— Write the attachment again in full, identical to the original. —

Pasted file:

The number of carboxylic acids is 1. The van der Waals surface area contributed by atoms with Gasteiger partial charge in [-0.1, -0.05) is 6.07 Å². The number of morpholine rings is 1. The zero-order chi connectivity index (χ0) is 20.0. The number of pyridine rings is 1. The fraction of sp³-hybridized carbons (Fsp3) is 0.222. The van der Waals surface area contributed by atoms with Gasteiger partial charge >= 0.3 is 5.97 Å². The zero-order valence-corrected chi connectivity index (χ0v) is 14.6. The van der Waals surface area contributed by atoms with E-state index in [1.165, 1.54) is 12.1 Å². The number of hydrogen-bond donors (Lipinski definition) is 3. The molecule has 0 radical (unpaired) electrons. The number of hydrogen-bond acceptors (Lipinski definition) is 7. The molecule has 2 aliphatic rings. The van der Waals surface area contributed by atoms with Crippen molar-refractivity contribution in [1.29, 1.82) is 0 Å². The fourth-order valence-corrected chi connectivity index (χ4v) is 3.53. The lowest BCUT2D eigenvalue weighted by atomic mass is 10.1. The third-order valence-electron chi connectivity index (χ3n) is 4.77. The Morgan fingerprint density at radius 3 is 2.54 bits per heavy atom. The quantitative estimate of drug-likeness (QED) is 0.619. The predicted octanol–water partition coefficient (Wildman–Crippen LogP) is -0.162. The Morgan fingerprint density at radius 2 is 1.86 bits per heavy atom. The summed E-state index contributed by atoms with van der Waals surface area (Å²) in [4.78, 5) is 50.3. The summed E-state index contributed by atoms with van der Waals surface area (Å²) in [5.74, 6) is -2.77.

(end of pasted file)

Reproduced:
The number of carboxylic acids is 1. The van der Waals surface area contributed by atoms with Gasteiger partial charge in [-0.1, -0.05) is 6.07 Å². The number of morpholine rings is 1. The zero-order chi connectivity index (χ0) is 20.0. The number of pyridine rings is 1. The fraction of sp³-hybridized carbons (Fsp3) is 0.222. The van der Waals surface area contributed by atoms with Gasteiger partial charge >= 0.3 is 5.97 Å². The zero-order valence-corrected chi connectivity index (χ0v) is 14.6. The van der Waals surface area contributed by atoms with E-state index in [1.165, 1.54) is 12.1 Å². The number of hydrogen-bond donors (Lipinski definition) is 3. The molecule has 0 radical (unpaired) electrons. The number of hydrogen-bond acceptors (Lipinski definition) is 7. The molecule has 2 aliphatic rings. The van der Waals surface area contributed by atoms with Crippen molar-refractivity contribution in [1.29, 1.82) is 0 Å². The fourth-order valence-corrected chi connectivity index (χ4v) is 3.53. The lowest BCUT2D eigenvalue weighted by atomic mass is 10.1. The third-order valence-electron chi connectivity index (χ3n) is 4.77. The Morgan fingerprint density at radius 3 is 2.54 bits per heavy atom. The quantitative estimate of drug-likeness (QED) is 0.619. The predicted octanol–water partition coefficient (Wildman–Crippen LogP) is -0.162. The Morgan fingerprint density at radius 2 is 1.86 bits per heavy atom. The summed E-state index contributed by atoms with van der Waals surface area (Å²) in [4.78, 5) is 50.3. The summed E-state index contributed by atoms with van der Waals surface area (Å²) in [5.74, 6) is -2.77.